Big Mistakes In Post-Divorce Parenting

Divorcing parents is one of the hardest things that a child could deal with. 

Some couple would think that having a divorce is better than living together in lies. In divorced couples, it is important to still work together as parents for their child or children.

In a situation where couples are no longer living together and divorced, they need to coparent their children in a right way. As posted in Huff Post, emotions are high after a divorce. Parents will find it very hard to cooperate with each other according to Dr. Peggy Kruger Tietz, a licensed psychologist, author, and a social worker.

In coparenting, both parents need to recognize and avoid mistakes and should make amends for their children. Cooperation of divorced parents is a big thing.

Not all situations are easy to control in co-parenting and here are some common mistakes to avoid:

1.      Don't criticize your ex in front of your children because your children are still the flesh and blood of you and your ex. Saying bad things about your ex will make your children guilty and have a psychological effect. It lowers a child's self-esteem that can affect their life.

2.      Don't alienate your child to the other parent because your child may seed anger to the other parent. An American psychiatrist, Richard Alan Gardner termed this as "Parent Alienation Syndrome" or "PAS" and he considers this a disorder where the child will belittle the other parent.  The cause of this is when the other parent talks more often to the child about bad things done by their ex.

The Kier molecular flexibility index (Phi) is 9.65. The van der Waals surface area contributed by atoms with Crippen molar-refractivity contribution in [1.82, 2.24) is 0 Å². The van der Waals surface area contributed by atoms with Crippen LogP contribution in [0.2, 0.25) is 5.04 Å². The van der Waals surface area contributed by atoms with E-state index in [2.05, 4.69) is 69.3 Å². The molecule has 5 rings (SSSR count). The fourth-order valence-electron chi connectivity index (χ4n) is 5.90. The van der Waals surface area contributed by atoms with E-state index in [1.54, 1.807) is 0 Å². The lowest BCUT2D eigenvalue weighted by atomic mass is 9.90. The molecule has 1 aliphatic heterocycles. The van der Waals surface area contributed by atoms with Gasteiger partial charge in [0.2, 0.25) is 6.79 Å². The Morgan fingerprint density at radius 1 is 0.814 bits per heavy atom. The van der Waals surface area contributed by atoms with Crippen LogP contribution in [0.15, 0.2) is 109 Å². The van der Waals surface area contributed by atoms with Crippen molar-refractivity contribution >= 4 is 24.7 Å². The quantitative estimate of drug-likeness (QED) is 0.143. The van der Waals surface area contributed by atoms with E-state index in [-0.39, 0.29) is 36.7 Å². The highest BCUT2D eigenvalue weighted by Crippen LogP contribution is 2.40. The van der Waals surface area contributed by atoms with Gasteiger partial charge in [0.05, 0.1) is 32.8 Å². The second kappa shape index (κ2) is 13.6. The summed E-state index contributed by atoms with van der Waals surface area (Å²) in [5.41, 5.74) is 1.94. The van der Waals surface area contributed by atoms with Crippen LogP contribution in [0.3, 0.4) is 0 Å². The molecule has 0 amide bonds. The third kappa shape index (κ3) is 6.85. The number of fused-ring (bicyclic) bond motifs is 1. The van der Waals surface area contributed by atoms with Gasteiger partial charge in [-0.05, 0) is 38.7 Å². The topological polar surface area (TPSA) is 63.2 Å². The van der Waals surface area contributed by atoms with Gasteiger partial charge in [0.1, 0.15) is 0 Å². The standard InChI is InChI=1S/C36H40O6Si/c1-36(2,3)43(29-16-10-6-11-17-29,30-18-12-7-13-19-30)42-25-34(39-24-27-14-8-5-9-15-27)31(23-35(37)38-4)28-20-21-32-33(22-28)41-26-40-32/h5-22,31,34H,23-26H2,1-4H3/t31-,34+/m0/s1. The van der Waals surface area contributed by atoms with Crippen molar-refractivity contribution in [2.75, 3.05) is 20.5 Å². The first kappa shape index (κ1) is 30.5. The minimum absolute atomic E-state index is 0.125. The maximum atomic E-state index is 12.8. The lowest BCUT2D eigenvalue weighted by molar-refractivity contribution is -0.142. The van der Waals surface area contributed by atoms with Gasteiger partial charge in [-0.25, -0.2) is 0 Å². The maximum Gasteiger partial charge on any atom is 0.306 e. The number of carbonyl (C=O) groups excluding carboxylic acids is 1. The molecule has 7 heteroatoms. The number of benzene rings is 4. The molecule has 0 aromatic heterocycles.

3.       Don't let the child or children choose between parents. Children in nature has their loyalty for both parents and it would be hard for them to choose sides. Children who are often placed in a situation of choosing who to stay with will grow a feeling of awkwardness towards their other parent. Children will be resentful and will make them angry.

4.      Losing your temper may always happen when talking with your ex. Your ex could be the person who knows you best and knows how to trigger your anger. When you are angry with each other, this makes your co-parenting less effective and your children will suffer the consequences.

5.      Don't make your child a messenger to your ex. It is common that divorced parents doesn't want to talk to each other and will relay their message through their children. It will make the child feeling torn between the two of you. Your child may think that there is still a big conflict that will never be resolved if you continue to do it this way. There are things that you need to talk to directly as co-parents without the need of your children knowing what it is about.

Divorced parents should try to make amends and they should understand the whole situation because this is  for the good of both sides and most importantly, for the children. 

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